Thus there is a good to compelling evidence base that interventions implemented at scale to large populations have massive potential to improve the value of current spend on hospital care – thus optimising value of the current spend on healthcare.


This is obviously a happy bi product of the primary purpose of stopping smoking, CVD and cancer prevention in the long run.


So there are four pieces of information suggesting that prevention is a critical component of long term cost control. I will bet a months salary that we under implement prevention, or ignore it, on a grand scale.


3)         Counter arguments to prevention as cost control

Prevent or delay

There is a valid argument that all this prevention stuff simply delays illness (and costs) further down the line and the same costs will be accrued in that system but later.


Its more complex than this

There are other technical factors such as discounting, demographic factors such as population growth and ageing, and the introduction of new technologies. These all need to be taken into account.


And I am not disputing this complexity


It is obviously a more complex area than is possible to cover within the scope of one blog[6][7].


Its not new.

There is also a valid argument that none of this is earth shatteringly new, and the above will not lead us to different actions. This is entirely true. There are a number of (very important) factors that should be borne in mind when translating these examples into generalisiable lessons.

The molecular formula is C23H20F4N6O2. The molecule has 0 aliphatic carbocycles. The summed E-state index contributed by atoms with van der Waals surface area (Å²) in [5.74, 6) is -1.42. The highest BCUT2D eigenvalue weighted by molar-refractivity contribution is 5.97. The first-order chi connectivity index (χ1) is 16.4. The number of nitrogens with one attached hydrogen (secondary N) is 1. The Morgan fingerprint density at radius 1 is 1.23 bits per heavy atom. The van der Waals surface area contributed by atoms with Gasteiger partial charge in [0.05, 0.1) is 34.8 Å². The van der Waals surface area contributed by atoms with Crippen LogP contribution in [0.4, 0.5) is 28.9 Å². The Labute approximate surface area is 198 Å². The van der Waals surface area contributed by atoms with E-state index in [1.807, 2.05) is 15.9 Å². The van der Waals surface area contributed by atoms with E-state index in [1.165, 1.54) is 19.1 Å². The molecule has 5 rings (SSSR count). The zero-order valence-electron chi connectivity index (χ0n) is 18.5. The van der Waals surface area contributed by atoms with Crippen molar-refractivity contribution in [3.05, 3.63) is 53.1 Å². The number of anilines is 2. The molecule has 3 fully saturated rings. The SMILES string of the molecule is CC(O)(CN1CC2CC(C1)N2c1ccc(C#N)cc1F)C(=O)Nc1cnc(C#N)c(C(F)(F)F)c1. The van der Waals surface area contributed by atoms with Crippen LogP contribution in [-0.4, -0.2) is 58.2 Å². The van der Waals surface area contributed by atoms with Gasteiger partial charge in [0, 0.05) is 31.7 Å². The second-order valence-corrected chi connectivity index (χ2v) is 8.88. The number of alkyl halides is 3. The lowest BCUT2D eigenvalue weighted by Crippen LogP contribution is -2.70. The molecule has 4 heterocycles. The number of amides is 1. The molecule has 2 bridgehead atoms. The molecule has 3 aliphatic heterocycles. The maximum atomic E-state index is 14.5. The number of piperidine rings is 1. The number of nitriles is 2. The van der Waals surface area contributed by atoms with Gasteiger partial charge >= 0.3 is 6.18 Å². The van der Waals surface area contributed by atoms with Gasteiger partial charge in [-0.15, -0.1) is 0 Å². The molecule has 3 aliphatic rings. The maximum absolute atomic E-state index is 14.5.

4)         Continued under implementation of prevention leads to reduced efficiency


We under implement prevention, there are missed opportunities to prevent and were we to get better this would, in the medium term at least, lead to more efficiency – less disease in a system and thus lower costs and possibly better outcomes.


“Rising disease prevalence and new medical treatments account for nearly two-thirds of the rise in spending. To be effective, reforms should focus on health promotion, public health interventions, and the cost-effective use of medical care.” [8]


We should focus considerably more energy and resources than we currently do toward the prevention agenda. This requires considerably more than a little bit of rhetoric in our 5 year plans.


We have an excellent track record of ignoring this, and often focus our time, energy and resources on addressing small, negligible or no improvements in population morbidity profile[9] (sometimes at great cost) at the expense of ramping up our approach to prevention. We spend vast sums we spend on un-evidenced interventions[10] or interventions we KNOW have little to no impact on cost[11], or interventions where we spend large sums on interventions well above normal thresholds of cost effectiveness[12].


We ignore prevention at our peril.



[2] Iliffe et al.

[3] Clegg et al Age Ageing (2014) 43 (5): 687-695. doi: 10.1093/ageing/afu033

[4] McAfee et al Lancet 2013; 382: 2003–11




[8] The Rise In Health Care Spending And What To Do About It.

[9] Preventing hospital admission: we need evidence based policy rather than “policy based evidence”BMJ 2014; 349 doi:

[10] Centre for Health Economics. Financial mechanisms for integrating funds for health and social care: an evidence review.

[11] Effect of a Postdischarge Virtual Ward on Readmission or Death for High-Risk Patients. : 2014;312(13):1305-1312. doi:10.1001/jama.2014.11492.